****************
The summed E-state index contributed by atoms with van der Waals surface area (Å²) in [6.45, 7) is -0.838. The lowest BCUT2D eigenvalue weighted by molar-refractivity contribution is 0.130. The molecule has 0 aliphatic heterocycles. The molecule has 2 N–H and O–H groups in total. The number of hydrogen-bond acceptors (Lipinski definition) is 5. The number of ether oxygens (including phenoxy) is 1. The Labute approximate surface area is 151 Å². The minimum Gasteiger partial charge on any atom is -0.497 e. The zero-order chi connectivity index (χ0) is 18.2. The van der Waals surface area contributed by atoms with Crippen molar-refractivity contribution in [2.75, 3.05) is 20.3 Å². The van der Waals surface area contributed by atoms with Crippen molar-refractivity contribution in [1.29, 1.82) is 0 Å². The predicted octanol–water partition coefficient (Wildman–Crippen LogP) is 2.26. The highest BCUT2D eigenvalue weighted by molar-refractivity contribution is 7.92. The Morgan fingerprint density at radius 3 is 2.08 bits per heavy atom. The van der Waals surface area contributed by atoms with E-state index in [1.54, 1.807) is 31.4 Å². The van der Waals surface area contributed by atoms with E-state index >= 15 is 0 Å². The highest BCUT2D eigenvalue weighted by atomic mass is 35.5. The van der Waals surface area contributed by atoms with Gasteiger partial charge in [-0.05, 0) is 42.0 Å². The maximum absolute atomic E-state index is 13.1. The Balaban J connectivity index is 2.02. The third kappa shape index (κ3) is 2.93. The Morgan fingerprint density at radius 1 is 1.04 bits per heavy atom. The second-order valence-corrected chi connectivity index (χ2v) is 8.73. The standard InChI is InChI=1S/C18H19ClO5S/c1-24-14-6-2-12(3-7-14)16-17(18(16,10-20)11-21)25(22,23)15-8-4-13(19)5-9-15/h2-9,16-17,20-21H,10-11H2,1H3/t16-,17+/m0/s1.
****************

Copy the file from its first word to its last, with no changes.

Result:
The summed E-state index contributed by atoms with van der Waals surface area (Å²) in [6.45, 7) is -0.838. The lowest BCUT2D eigenvalue weighted by molar-refractivity contribution is 0.130. The molecule has 0 aliphatic heterocycles. The molecule has 2 N–H and O–H groups in total. The number of hydrogen-bond acceptors (Lipinski definition) is 5. The number of ether oxygens (including phenoxy) is 1. The Labute approximate surface area is 151 Å². The minimum Gasteiger partial charge on any atom is -0.497 e. The zero-order chi connectivity index (χ0) is 18.2. The van der Waals surface area contributed by atoms with Crippen molar-refractivity contribution in [2.75, 3.05) is 20.3 Å². The van der Waals surface area contributed by atoms with Crippen molar-refractivity contribution in [1.29, 1.82) is 0 Å². The predicted octanol–water partition coefficient (Wildman–Crippen LogP) is 2.26. The highest BCUT2D eigenvalue weighted by molar-refractivity contribution is 7.92. The Morgan fingerprint density at radius 3 is 2.08 bits per heavy atom. The van der Waals surface area contributed by atoms with E-state index in [1.54, 1.807) is 31.4 Å². The van der Waals surface area contributed by atoms with E-state index >= 15 is 0 Å². The highest BCUT2D eigenvalue weighted by atomic mass is 35.5. The van der Waals surface area contributed by atoms with Gasteiger partial charge in [-0.05, 0) is 42.0 Å². The maximum absolute atomic E-state index is 13.1. The Balaban J connectivity index is 2.02. The third kappa shape index (κ3) is 2.93. The Morgan fingerprint density at radius 1 is 1.04 bits per heavy atom. The second-order valence-corrected chi connectivity index (χ2v) is 8.73. The standard InChI is InChI=1S/C18H19ClO5S/c1-24-14-6-2-12(3-7-14)16-17(18(16,10-20)11-21)25(22,23)15-8-4-13(19)5-9-15/h2-9,16-17,20-21H,10-11H2,1H3/t16-,17+/m0/s1.